Wednesday, May 21, 2014

My VO2 Max Is Bigger Than Yours

Actually, that's probably a lie.

First off, let me apologize for my hiatus (again). The past seven weeks have been so busy, and I've been traveling almost every weekend (except for the one when I was down with a sinus infection).

Nearly a week ago I had my Metabolic stress test that I had mentioned my Cardiologist wanted me to have. In honor of this occasion, I felt it was necessary to pull out my old Penn State Kinesiology Club shirt...



I have to say, the test went relatively well! I arrived a little early, and it wasn't long before they came out to the waiting room to get me. I believe it was an exercise physiologist (maybe a nurse), however, I didn't ask for her title. She brought me back and explained what they were going to be doing with me, I was very familiar with the treadmill portion of the exam, they were going to have me do a Bruce protocol. The treadmill would start off slow (1.7 MPH), but I would be walking at a 10% grade. Every three minutes the treadmill would get a little steeper and a little faster. The goal was the run until I felt I physically could not go anymore.

Before the treadmill portion of the test I was required to do a handful of breathing exercises. I was handed a mouthpiece and instructed to put it in my mouth. She clipped my nose closed with a clothespin type device, and told me to breathe normally through my mouth, then she told me on one of my inspirations take a large breath in and blow it out forcefully and keep pushing the air out until a green bar came across the computer screen. This exercise I did three different times, and all three times I was within normal limits on the low side by one unit, so that was not so great.

The next was the ever so wonderful hyperventilation exercise. Ironically, when I was taking a break from the first breathing exercise I had told the woman in the room that I remembered doing some of these exercises at Penn State, and I especially remembered the hyperventilation exercise because of how light headed I felt afterward. She laughed and said, "Well, you'll have to do that one next!" I completed that exercise with no problem, but was definitely dizzy.

She had me sit for a brief moment after that exercise to recover, and wait for the cardiologist to come in. While I was sitting there she handed me a paper with a list of TV channels on it, and asked me what I wanted to watch. I looked up, and sure enough, above the treadmill was a flat screen television. Not really knowing what is on during daytime TV, I just requested ESPN. The cardiologist came in, introduced herself, and it was time to start the treadmill portion of my test.

During the exam I was also required to wear the mouth piece and the "nose clothespin" to monitor my oxygen in and out. To ensure the mouthpiece would stay in place, and so I didn't have to hold it, they attached it to this ridiculous headband, I must have looked like a bionic woman! In hindsight, I wish I had asked them to take a picture of me so I could post it. So, with the mouthpiece monitoring my oxygen along with my exercise was used to calculated my VO2 max. One thing I found difficult about this test was the fact that I was NOT allowed to hold on. For safety reasons, I figured it would be a requirement, but no. Not holding on adds difficulty because you have to balance yourself and keep yourself near the front of the treadmill against the hill. The signal for me to stop (since I was wearing the mouth piece and unable to talk) was to grab on to the handle on the treadmill, and they would stop the belt.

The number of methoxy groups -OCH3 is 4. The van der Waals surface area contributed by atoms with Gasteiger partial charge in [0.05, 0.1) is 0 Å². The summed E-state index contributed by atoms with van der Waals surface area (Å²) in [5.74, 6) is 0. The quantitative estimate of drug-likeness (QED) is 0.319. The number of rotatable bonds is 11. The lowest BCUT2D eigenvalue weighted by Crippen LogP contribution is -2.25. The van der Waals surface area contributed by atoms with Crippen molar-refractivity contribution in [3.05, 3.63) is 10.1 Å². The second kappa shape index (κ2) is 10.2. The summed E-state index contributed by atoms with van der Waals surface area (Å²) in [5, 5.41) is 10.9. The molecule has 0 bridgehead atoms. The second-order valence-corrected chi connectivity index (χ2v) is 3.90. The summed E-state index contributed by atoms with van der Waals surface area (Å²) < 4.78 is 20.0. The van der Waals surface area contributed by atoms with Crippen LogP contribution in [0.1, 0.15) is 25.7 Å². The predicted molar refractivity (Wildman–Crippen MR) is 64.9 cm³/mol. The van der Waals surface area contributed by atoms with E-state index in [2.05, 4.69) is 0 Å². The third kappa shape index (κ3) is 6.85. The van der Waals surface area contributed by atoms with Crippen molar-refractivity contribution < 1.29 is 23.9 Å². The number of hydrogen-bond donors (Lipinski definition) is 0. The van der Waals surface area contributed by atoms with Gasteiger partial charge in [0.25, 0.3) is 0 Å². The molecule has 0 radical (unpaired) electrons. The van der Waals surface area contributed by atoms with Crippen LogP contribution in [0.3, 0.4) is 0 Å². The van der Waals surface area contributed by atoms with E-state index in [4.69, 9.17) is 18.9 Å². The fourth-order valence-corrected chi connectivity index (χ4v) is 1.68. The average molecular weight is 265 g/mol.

I was disappointed I only did a little over 9 and a half minutes. The one thing I did note was that my breathing was not labored, it was my legs that forced me to stop, they were ON FIRE! I never run hills when training (but I really should), and ultimately it killed me. They slowed the treadmill to a stop and then had me sit in a chair to recover. I was finally able the take the mouthpiece out, and nose clip off and and breathe normally. They both stated I did a great job, and that my heart is not the issue. In the end it actually came down to my lungs. After my open heart surgery, it sounds as though scar tissue has formed in the thorax, which does not allow for my lungs to expand and fill completely. Unfortunately, I don't think there is anything I can do to change this.

They handed me a packet with a bunch of values and graphs on it, (not that I have any idea what half of it means) and the top number was my VO2 max. It ended up being 40 mL/(kg·min), so I can deal with that. Now that I know the issue is not my heart, I can continue training and I'm sure my VO2 max will only improve.

This weekend, I'm running the color run with some friends and coworkers. I ran it last year with a few friends and we had an absolute blast! I'm definitely looking forward to it this year with more friends joining in! I told my friends I'd make us all tutus, so I need to get to work on those since I will be busy the next two evenings!

QOTD: Have you ever had a metabolic stress test? Ever ran a novelty race like the color run?

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